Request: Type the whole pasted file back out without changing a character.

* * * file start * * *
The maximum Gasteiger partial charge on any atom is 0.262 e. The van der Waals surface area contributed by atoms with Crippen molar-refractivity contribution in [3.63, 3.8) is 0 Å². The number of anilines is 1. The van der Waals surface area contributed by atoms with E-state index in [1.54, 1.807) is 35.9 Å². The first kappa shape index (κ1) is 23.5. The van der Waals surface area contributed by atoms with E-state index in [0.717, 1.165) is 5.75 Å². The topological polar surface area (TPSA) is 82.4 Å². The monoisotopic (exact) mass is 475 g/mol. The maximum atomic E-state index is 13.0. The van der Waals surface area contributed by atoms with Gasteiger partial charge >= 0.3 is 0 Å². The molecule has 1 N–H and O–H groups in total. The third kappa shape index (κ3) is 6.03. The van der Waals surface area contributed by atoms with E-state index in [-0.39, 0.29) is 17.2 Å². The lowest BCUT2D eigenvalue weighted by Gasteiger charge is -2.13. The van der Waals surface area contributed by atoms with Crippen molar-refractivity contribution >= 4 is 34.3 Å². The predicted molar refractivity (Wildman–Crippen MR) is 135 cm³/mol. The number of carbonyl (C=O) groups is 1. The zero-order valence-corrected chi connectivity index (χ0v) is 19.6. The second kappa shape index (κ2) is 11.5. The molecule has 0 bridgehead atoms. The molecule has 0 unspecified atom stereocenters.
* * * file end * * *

The maximum Gasteiger partial charge on any atom is 0.262 e. The van der Waals surface area contributed by atoms with Crippen molar-refractivity contribution in [3.63, 3.8) is 0 Å². The number of anilines is 1. The van der Waals surface area contributed by atoms with E-state index in [1.54, 1.807) is 35.9 Å². The first kappa shape index (κ1) is 23.5. The van der Waals surface area contributed by atoms with E-state index in [0.717, 1.165) is 5.75 Å². The topological polar surface area (TPSA) is 82.4 Å². The monoisotopic (exact) mass is 475 g/mol. The maximum atomic E-state index is 13.0. The van der Waals surface area contributed by atoms with Gasteiger partial charge >= 0.3 is 0 Å². The molecule has 1 N–H and O–H groups in total. The third kappa shape index (κ3) is 6.03. The van der Waals surface area contributed by atoms with E-state index in [-0.39, 0.29) is 17.2 Å². The lowest BCUT2D eigenvalue weighted by Gasteiger charge is -2.13. The van der Waals surface area contributed by atoms with Crippen molar-refractivity contribution >= 4 is 34.3 Å². The predicted molar refractivity (Wildman–Crippen MR) is 135 cm³/mol. The number of carbonyl (C=O) groups is 1. The zero-order valence-corrected chi connectivity index (χ0v) is 19.6. The second kappa shape index (κ2) is 11.5. The molecule has 0 bridgehead atoms. The molecule has 0 unspecified atom stereocenters.